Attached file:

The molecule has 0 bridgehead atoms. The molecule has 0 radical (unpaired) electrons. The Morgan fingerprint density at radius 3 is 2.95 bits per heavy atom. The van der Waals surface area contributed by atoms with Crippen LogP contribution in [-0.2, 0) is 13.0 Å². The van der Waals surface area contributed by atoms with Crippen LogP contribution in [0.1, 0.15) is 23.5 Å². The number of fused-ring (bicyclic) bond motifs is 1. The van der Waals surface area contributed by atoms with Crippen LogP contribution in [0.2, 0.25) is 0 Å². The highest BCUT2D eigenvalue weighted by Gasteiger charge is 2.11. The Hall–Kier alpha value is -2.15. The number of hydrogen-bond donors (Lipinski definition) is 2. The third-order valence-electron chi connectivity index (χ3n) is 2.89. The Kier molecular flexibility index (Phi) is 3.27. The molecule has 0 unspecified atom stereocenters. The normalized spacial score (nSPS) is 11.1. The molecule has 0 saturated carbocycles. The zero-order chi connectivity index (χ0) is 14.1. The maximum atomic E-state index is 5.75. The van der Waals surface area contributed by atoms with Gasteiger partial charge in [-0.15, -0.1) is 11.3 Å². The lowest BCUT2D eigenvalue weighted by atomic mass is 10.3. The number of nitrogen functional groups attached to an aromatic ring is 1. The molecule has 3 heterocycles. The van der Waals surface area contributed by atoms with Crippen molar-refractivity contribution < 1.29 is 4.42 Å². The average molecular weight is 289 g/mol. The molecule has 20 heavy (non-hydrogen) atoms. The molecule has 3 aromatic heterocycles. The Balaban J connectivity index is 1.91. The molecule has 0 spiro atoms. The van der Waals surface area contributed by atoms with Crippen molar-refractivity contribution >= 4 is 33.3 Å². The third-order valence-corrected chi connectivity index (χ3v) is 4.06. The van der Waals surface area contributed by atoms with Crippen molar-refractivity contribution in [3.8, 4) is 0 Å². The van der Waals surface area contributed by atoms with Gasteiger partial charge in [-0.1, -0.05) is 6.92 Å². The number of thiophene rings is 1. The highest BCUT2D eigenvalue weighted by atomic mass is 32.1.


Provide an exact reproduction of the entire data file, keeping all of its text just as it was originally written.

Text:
The molecule has 0 bridgehead atoms. The molecule has 0 radical (unpaired) electrons. The Morgan fingerprint density at radius 3 is 2.95 bits per heavy atom. The van der Waals surface area contributed by atoms with Crippen LogP contribution in [-0.2, 0) is 13.0 Å². The van der Waals surface area contributed by atoms with Crippen LogP contribution in [0.1, 0.15) is 23.5 Å². The number of fused-ring (bicyclic) bond motifs is 1. The van der Waals surface area contributed by atoms with Crippen LogP contribution in [0.2, 0.25) is 0 Å². The highest BCUT2D eigenvalue weighted by Gasteiger charge is 2.11. The Hall–Kier alpha value is -2.15. The number of hydrogen-bond donors (Lipinski definition) is 2. The third-order valence-electron chi connectivity index (χ3n) is 2.89. The Kier molecular flexibility index (Phi) is 3.27. The molecule has 0 unspecified atom stereocenters. The normalized spacial score (nSPS) is 11.1. The molecule has 0 saturated carbocycles. The zero-order chi connectivity index (χ0) is 14.1. The maximum atomic E-state index is 5.75. The van der Waals surface area contributed by atoms with Gasteiger partial charge in [-0.15, -0.1) is 11.3 Å². The lowest BCUT2D eigenvalue weighted by atomic mass is 10.3. The number of nitrogen functional groups attached to an aromatic ring is 1. The molecule has 3 heterocycles. The van der Waals surface area contributed by atoms with Crippen molar-refractivity contribution < 1.29 is 4.42 Å². The average molecular weight is 289 g/mol. The molecule has 20 heavy (non-hydrogen) atoms. The molecule has 3 aromatic heterocycles. The Balaban J connectivity index is 1.91. The molecule has 0 spiro atoms. The van der Waals surface area contributed by atoms with Crippen molar-refractivity contribution >= 4 is 33.3 Å². The third-order valence-corrected chi connectivity index (χ3v) is 4.06. The van der Waals surface area contributed by atoms with Crippen molar-refractivity contribution in [3.8, 4) is 0 Å². The van der Waals surface area contributed by atoms with Gasteiger partial charge in [-0.1, -0.05) is 6.92 Å². The number of thiophene rings is 1. The highest BCUT2D eigenvalue weighted by atomic mass is 32.1.